Brexiteers back second EU referendum to stop 'soft' departure from bloc

By Reuters/William James   January 11, 2018 | 04:52 pm PT
Brexiteers back second EU referendum to stop 'soft' departure from bloc
Brexit campaigner Nigel Farage leaves a meeting with European Union's chief Brexit negotiator Michel Barnier (unseen) at the EU Commission headquarters in Brussels, Belgium, January 8, 2018. Photo by Reuters/Francois Lenoir.
Many in the fervently anti-EU camp fear an eventual "soft" withdrawal that would keep key ties and foil any clampdown on immigration.

Two of Britain's most prominent Brexit campaigners endorsed a second referendum on leaving the European Union on Thursday as the best way to stop EU supporters from trying to water down, or even halt, the country's departure from the bloc.

Britons shocked the political establishment in June 2016 by voting 52 to 48 percent in favour of ending more than four decades of political, economic and legal ties with the EU.

But, with the nation still deeply polarised, disillusion over the complexity of withdrawal setting in and pessimism about the economic impact of Brexit rising, many in the fervently anti-EU camp fear an eventual "soft" withdrawal that would keep key ties and foil any clampdown on immigration.

Nigel Farage, a central figure in the "Leave" campaign ahead of the referendum and in its surprise outcome, said he was warming to the idea of holding a second vote to settle the argument on whether leaving was the right decision or not.

"Maybe, just maybe, I'm reaching the point of thinking that we should have a second referendum ... on EU membership," the former leader of the small U.K. Independence Party told Channel Five's "The Wright Stuff" show.

"I think if we had a second referendum on EU membership we'd kill it off for a generation. The percentage that would vote to leave next time would be very much bigger than it was last time round."

Opinion polls show little sign of a change of heart among voters. A poll in December showed 51 percent would now keep EU membership and 41 percent wanting out. But pollster BMG said that shift was largely among those who did not vote - notably many young people - in 2016; around nine in 10 "Leave" and "Remain" voters hold fast to their views.

Conservative Prime Minister Theresa May has promised Britain will leave the EU in March 2019 and then enter a roughly two-year transition period for the government to implement new policies on issues such as trade, customs and immigration.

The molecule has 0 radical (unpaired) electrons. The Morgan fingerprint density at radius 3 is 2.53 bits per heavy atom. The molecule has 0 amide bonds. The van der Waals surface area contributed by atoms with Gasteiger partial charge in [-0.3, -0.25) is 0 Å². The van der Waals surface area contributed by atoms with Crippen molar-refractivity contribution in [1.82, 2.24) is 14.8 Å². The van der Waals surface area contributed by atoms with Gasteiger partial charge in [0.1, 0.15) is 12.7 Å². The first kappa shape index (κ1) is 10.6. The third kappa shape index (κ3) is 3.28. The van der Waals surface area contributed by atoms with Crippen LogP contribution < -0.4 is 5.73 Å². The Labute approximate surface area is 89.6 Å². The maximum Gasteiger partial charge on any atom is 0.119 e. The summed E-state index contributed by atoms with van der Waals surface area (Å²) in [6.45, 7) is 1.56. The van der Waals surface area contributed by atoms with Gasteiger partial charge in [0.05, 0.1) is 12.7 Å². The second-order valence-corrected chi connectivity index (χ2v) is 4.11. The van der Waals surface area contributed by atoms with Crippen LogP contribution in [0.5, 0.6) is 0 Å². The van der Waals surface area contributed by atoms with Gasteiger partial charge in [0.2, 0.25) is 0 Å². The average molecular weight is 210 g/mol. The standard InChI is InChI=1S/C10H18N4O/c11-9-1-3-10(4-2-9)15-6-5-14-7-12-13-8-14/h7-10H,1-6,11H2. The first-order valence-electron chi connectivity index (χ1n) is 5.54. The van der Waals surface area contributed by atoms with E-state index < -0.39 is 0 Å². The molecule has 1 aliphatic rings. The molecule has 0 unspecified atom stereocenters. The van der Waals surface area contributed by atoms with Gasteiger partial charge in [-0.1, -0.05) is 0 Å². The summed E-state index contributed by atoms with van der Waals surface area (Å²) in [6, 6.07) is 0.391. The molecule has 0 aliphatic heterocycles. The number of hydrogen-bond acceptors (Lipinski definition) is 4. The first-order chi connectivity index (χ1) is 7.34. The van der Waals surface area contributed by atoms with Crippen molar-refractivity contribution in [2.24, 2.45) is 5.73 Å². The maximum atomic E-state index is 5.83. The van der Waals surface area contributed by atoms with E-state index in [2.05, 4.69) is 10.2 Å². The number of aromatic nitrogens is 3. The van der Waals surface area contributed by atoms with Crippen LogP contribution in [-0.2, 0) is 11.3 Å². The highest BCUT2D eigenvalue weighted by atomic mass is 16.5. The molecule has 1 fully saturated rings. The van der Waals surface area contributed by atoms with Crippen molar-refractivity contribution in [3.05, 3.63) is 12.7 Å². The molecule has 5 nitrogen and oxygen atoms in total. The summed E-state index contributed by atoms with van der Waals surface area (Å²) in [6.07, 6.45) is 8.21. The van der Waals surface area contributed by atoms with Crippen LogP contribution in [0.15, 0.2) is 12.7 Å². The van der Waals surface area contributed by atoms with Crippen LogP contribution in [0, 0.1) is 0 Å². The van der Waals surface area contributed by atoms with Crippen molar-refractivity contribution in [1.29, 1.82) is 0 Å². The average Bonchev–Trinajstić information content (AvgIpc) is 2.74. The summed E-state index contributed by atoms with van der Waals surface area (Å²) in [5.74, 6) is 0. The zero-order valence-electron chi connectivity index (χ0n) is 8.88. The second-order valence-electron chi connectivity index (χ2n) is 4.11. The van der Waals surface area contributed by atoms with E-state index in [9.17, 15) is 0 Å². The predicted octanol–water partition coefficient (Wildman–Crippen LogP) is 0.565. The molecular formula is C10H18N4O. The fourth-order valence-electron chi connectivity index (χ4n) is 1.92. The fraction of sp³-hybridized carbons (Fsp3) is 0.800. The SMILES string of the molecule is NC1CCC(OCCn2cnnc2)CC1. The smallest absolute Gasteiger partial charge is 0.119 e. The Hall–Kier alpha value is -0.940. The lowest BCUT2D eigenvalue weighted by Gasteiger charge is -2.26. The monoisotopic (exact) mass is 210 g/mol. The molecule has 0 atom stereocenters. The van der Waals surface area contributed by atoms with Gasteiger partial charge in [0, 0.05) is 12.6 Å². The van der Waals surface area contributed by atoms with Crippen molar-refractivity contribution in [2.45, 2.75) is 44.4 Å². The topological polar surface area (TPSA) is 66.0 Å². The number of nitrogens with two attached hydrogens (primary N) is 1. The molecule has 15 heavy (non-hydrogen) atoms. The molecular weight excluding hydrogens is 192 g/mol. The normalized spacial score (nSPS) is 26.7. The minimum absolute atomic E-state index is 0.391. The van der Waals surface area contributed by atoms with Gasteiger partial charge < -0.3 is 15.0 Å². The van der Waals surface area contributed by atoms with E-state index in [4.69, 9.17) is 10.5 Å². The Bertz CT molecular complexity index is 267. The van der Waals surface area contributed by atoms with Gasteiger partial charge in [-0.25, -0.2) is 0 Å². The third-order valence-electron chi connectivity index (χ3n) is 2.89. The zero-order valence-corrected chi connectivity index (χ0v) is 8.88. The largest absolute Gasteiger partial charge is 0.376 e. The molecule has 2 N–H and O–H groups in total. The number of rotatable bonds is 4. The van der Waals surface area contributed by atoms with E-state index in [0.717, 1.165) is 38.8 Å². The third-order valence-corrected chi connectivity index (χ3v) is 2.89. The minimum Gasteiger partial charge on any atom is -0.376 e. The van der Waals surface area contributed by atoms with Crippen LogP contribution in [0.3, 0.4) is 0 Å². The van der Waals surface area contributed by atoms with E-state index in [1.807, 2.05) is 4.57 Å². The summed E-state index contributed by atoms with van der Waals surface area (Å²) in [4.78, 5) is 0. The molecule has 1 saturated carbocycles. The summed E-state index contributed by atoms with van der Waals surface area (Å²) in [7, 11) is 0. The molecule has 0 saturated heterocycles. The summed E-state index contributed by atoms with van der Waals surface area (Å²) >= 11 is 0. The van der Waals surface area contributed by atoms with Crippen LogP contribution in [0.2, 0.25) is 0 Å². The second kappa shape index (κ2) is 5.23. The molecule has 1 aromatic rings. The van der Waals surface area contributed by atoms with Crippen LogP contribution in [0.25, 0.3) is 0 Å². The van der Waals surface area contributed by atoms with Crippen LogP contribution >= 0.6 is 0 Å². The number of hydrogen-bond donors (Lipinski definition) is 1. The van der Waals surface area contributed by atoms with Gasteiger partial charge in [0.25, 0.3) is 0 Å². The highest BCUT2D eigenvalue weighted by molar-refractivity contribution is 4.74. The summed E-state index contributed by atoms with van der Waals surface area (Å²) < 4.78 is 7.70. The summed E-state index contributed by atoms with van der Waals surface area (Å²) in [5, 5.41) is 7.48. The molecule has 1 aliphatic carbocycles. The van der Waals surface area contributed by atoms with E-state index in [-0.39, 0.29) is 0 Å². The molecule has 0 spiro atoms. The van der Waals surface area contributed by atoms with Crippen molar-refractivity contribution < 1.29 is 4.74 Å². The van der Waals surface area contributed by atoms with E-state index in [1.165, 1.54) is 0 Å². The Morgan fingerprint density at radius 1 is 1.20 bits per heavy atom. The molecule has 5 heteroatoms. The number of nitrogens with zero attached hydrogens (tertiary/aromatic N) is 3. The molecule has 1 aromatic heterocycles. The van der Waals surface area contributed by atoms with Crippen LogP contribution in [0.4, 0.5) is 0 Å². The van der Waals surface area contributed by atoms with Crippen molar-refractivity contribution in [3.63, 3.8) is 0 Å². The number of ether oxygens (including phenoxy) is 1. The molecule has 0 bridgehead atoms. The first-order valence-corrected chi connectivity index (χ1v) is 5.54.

Asked about Farage's comments, May's spokesman said: "We will not be having a second referendum."

Tycoon Arron Banks, co-founder of the Leave.EU campaign that is credited with mobilising grassroots support for Brexit, also endorsed the idea of a second vote. He said May's government was failing to deliver the kind of divorce that Britons voted for.

"If we do not act radically now, we will sleepwalk into a faux Brexit, in name only," he said in a statement, adding that May had "betrayed the nation".

"True Brexiteers have been backed into a corner and the only option now is to go back to the polls and let the people shout from the rooftops their support of a true Brexit."

May, an ex-"Remainer" facing demands by powerful euroceptics in her party for a clean break from the EU, has committed to leaving the bloc's single market and customs union, and said Britain should be prepared to walk away without an exit deal.

But, with business leaders' alarmed at the spectre of "no deal", she has made clear this is a last resort and that agreeing a divorce allowing for "frictionless" trade and financial and security links with the EU is the best option.

Many of the Remain camp in Britain now focus on securing a soft Brexit rather than another referendum but some, including ex-Labour prime minister Tony Blair, say Brexit should be halted to safeguard Britain's economy and international standing.

Negotiations on Britain's future trade relationship with the EU are to start in earnest in the spring.

A number of lawmakers are arguing for a second public vote on the terms of the exit deal, saying Britons were asked in the 2016 referendum only whether they wanted to leave the EU, not about the conditions of departure.

Some hardline pro-Brexit groups argue that May has crumbled in negotiations so far by agreeing to pay a 35-39 billion pound ($47-$52 billion) divorce bill and seek a staggered withdrawal from the EU.

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